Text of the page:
Austerity measures rolled out as new fiscal year begins
In the end, it was not just lip service. Yesterday, on the first working day of the new fiscal year, the government rolled out a cocktail of austerity measures for its own administration that can conserve about Tk 60,000 crore -- for now.
The instructions, which came in three separate notices from the finance ministry, come after Prime Minister Sheikh Hasina on June 29 urged everyone to practice austerity from their own positions and buy local.
The sombre stance comes in the face of strained foreign currency reserves, elevated global and domestic inflation, low fiscal space and continued jitters surrounding the Russia-Ukraine war.
No vehicles, aircraft, helicopters, ships, boats or barges can be purchased by the government, semi-government, autonomous and statutory bodies as well as state-owned enterprises and financial institutions or under any development projects until further notice.
Even the old ones cannot be replaced as per the notice yesterday.
In the budget for fiscal 2022-23, Tk 8,080 crore has been allocated for this overhead, down 1.6 percent from the just-concluded fiscal year.
Only for emergency and essential needs that the institutions can spend their allocations for entertainment, travel, training, stationery, electrical equipment and furniture.
Even then, they can spend at most 50 percent of the amount allotted.
About Tk 17,000 crore can be conserved as a result, according to the budget document.
No honorarium can be given for attending meetings of project implementation committee, project steering committee, departmental project evaluation committee and departmental special project evaluation committee.
In the budget for this fiscal year, Tk 619 crore has been allocated for honorarium and special expenses, down 27.3 percent from fiscal 2021-22.
The austerity has been implemented in the annual development programme too.
Projects have been classified into A, B and C categories.
The A-category projects will go on as normal, while up to 75 percent of the allocation for the B-category projects can be spent.
All C-category projects have been put on hold, but the ministries and divisions can re-route the allocations for the projects to the A-category ones being implemented by them.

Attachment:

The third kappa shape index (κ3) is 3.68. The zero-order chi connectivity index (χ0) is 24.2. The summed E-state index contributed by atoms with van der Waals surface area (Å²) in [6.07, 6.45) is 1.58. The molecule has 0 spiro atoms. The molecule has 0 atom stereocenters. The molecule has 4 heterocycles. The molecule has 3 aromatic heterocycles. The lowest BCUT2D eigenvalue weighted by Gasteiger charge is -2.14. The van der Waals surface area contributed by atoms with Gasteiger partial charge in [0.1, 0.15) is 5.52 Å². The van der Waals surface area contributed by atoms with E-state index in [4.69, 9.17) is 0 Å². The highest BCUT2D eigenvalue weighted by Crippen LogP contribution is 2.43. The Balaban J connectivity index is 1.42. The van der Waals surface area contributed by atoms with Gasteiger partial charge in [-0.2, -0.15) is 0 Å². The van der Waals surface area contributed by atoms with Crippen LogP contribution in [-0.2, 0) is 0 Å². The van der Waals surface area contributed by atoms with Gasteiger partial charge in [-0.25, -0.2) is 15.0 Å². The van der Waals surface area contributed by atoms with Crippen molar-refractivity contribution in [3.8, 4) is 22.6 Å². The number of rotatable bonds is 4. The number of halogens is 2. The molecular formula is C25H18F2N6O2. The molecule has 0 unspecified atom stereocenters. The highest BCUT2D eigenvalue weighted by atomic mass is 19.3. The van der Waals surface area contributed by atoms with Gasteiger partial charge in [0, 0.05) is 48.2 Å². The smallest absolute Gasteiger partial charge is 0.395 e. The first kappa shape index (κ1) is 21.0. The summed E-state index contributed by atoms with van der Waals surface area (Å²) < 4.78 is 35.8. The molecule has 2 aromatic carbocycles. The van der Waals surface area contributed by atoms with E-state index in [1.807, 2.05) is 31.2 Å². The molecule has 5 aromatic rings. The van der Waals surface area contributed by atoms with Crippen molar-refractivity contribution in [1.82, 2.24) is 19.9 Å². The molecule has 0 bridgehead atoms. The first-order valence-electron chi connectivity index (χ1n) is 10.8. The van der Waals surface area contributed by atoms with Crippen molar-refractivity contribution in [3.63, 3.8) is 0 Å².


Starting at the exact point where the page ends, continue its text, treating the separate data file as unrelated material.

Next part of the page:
While the notice has not articulated what constitutes an A-category project or a C-category project, The Daily Star has learnt from finance ministry officials that projects that will increase economic activities have been given the highest priority.
"Those are A-category projects," said a finance ministry official involved with the proceedings.
Projects that will generate revenue for the government have been marked as B-category.
"About Tk 30,000-40,000 crore can be conserved this way," he said, adding that the import component in the government's own-funded projects has been suspended.
Imports made under foreign-funded projects will continue as those will bring in foreign currency for the government, the official added.
"This was the right step and the right time to usher in austerity given the pressure on the budget," said Mustafizur Rahman, distinguished fellow at the Centre of Policy Dialogue.
Going forward, the government will have to make tougher calls regarding subsidies for gas, electricity, fertiliser and fuel.
"Would the government go for price adjustments for these now when inflation is rising?"
The government can also cut back on its expenses by way of good governance.
"Now is the time to implement the prime minister's zero-tolerance policy on corruption and wastage."
Rahman is also not on board with a blanket ban on luxury imports.
"There are people who do not mind paying more for luxury items. Luxury imports bring in revenue for the government but they also drain foreign currency reserves. Both sides must be considered," he said adding that some luxury items can be discouraged.
He is also not on board with putting projects on hold as there would be a big bump in expenditure once those are resumed and that is not desirable.
"The ongoing projects must continue and the government must focus on finishing those. If those are put on hold, their costs will jump later."